Academician concurs with CM’s view on ‘Student bubble’

Madeline Berma

KUCHING: Datuk Dr Madeline Berma, Fellow at Academy of Sciences Malaysia, concurs with Chief Minister Datuk Patinggi Abang Johari Tun Openg’s views on allowing and encouraging foreign students to study in Sarawak by creating a ‘student bubble’.

She pointed out that Sarawak is home to many international students who come to study at the state’s private and public institutions of higher learning.

“We must recognise that foreign students are important to Sarawak – international students enrich the learning environment with cultural perspectives, contribute to Sarawak’s local economy and increase diversity for universities in Sarawak to be internationally ranked,” she said when contacted today.

On Monday, Abang Johari expressed openness to the possibility of implementing a ‘student bubble’ concept in Sarawak, which would allow international students to enter the state, undergo quarantine and Covid-19 tests, and then resume their tertiary education in a face-to-face manner.

“To implement this ‘bubble’ effectively, universities in Sarawak have to give overseas students clear and detailed information on rules and guidance they must follow, and they must ensure that quarantine arrangements are complied with,” stressed Madeline.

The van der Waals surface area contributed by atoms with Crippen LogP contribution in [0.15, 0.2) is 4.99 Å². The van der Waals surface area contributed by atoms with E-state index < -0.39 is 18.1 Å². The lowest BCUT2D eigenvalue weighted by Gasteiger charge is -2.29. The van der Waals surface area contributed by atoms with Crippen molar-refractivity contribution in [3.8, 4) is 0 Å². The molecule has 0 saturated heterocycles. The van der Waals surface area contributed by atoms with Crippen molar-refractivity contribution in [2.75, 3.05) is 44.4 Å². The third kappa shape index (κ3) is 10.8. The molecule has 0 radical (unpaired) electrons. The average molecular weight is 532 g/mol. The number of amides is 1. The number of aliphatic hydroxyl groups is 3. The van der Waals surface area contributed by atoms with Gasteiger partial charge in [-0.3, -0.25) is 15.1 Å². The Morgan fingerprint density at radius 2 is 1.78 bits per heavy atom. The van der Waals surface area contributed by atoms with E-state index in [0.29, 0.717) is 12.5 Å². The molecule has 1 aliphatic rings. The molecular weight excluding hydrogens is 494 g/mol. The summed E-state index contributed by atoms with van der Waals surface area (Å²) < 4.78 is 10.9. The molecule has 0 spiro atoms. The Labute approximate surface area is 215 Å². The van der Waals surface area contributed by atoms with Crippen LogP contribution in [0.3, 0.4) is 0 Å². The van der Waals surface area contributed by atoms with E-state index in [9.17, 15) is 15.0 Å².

She suggested that universities in Sarawak could build ‘bubbles’, whereby students taking the same subjects could be housed in groups with timetables that brought them to campus at the same time.

“This would minimise contact with other students,” she said.

She added that periodic testing could be conducted for students and they should not be allowed to leave their respective campuses.

“Universities can deliver blended teaching and learning where possible, accompanied by online lectures as well as digital-based materials when required.

“This is to provide students with a university experience that is as close as possible to the one they were expecting,” she said.

Madeline said that allowing international students to return to Sarawak would also help to boost the state’s economy through educational tourism.